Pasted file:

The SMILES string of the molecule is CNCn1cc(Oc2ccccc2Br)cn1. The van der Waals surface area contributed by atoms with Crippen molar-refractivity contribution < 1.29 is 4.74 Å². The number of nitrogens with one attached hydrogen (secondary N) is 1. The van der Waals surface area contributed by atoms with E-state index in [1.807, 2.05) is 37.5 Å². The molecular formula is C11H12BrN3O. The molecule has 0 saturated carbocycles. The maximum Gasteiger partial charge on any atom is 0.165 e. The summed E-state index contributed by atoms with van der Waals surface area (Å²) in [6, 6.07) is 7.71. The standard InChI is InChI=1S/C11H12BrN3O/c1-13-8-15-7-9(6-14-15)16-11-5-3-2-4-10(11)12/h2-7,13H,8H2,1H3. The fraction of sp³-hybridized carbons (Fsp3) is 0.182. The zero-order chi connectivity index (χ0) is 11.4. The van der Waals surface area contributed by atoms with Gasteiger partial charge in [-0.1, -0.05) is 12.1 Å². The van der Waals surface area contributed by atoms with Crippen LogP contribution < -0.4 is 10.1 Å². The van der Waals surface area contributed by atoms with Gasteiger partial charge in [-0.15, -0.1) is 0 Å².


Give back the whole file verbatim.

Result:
The SMILES string of the molecule is CNCn1cc(Oc2ccccc2Br)cn1. The van der Waals surface area contributed by atoms with Crippen molar-refractivity contribution < 1.29 is 4.74 Å². The number of nitrogens with one attached hydrogen (secondary N) is 1. The van der Waals surface area contributed by atoms with E-state index in [1.807, 2.05) is 37.5 Å². The molecular formula is C11H12BrN3O. The molecule has 0 saturated carbocycles. The maximum Gasteiger partial charge on any atom is 0.165 e. The summed E-state index contributed by atoms with van der Waals surface area (Å²) in [6, 6.07) is 7.71. The standard InChI is InChI=1S/C11H12BrN3O/c1-13-8-15-7-9(6-14-15)16-11-5-3-2-4-10(11)12/h2-7,13H,8H2,1H3. The fraction of sp³-hybridized carbons (Fsp3) is 0.182. The zero-order chi connectivity index (χ0) is 11.4. The van der Waals surface area contributed by atoms with Gasteiger partial charge in [-0.1, -0.05) is 12.1 Å². The van der Waals surface area contributed by atoms with Crippen LogP contribution < -0.4 is 10.1 Å². The van der Waals surface area contributed by atoms with Gasteiger partial charge in [-0.15, -0.1) is 0 Å².